Electric cars are a Trojan horse for the destruction of driving

Electric car
Electric car

I don’t know if any of the bookmakers have started offering odds on the next net zero target to be ditched, but my tenner would go on the Zero Emission Vehicle (ZEV) mandate. If you haven’t heard of it – and unless you work for a car manufacturer or motor dealer you may not have – you might be surprised that the prices of electric cars are suddenly falling: according to Auto Trader 77 per cent of new electric vehicles are now be advertised at a discount.

This isn’t because electric battery technology has suddenly undergone a huge advance but rather is sheer desperation. Since January this year, major car manufacturers have been under an obligation to ensure that at least 22 per cent of the new vehicles they sell are pure electric. If they fail, then for every non-electric car they sell they could be fined £15,000. The 22 per cent proportion will then rise every year until it reaches 80 per cent in 2030. The trouble is, so far in 2024 only around 15 per cent of cars sold in Britain have been pure electric vehicles – a proportion which hasn’t budged in the past couple of years. 

If motorists just don’t want to buy electric vehicles, what are manufacturers to do? They can’t carry on cutting the prices of electric cars to the point they are selling them at a massive loss, and nor will they be able to afford to pay penalties of £15,000 for every petrol or diesel car they sell over the limit. Buyers of luxury cars might not mind paying that kind of surcharge, but motorists who want mass market hatchbacks certainly will. The only real option car-makers will have is to stop us buying petrol or diesel cars by withdrawing them from the market – as Ford has already done with the Fiesta. I wouldn’t be surprised if some car-makers chose to give up on the UK market altogether.

What’s crazy about the ZEV is that motorists have shown themselves to be happy buying hybrids. They don’t mind electrical traction; it is just that they don’t want to suffer the hassle of relying on public charging points or risk being stranded. Hybrids should have been the way to clean-up the car industry, allowing motorists steadily to move in the direction of electric vehicles. That would have allowed the recharging infrastructure to be built up over time – and who knows, maybe there would have come a point when EVs became good enough that people no longer saw the need to have an engine on board as well as batteries. But the government undermined the whole process by announcing that hybrids, too, will be banned, and trying to force us to leap to full electric vehicles in one go.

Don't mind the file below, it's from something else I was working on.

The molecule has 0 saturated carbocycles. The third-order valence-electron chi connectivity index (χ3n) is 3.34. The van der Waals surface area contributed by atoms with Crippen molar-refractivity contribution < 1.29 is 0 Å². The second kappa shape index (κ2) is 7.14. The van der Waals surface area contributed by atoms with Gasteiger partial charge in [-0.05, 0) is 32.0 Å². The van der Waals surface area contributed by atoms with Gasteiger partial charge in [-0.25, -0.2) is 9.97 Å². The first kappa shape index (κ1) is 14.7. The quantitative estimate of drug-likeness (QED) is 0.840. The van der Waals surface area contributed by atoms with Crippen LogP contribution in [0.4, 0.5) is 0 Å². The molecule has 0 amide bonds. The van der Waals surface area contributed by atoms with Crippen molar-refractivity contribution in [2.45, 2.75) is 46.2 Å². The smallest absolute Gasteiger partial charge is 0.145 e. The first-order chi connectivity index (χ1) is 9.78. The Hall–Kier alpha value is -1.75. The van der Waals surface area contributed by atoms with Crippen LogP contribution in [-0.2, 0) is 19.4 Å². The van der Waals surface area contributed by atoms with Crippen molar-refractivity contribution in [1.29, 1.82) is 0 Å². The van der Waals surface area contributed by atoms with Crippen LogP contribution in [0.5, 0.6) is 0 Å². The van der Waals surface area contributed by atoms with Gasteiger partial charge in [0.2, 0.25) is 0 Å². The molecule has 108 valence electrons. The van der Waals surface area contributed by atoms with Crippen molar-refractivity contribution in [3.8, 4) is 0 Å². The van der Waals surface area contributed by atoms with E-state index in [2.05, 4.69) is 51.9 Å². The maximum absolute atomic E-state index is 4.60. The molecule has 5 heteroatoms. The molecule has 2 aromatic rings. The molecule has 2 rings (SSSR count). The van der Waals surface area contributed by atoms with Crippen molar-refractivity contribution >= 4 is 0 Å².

The result is yet another failed net zero policy which is surely doomed. I give it a month or two at most before Rishi Sunak pops up at some car factory to announce that the ZEV mandate is being relaxed – followed, inevitably, by much gnashing of teeth by the net zero zealots who will once again accuse the Government of trashing the climate. Despite claims that EVs can save money, motorists are not fools. Unfortunately, the push to electric may drive them off the roads. 

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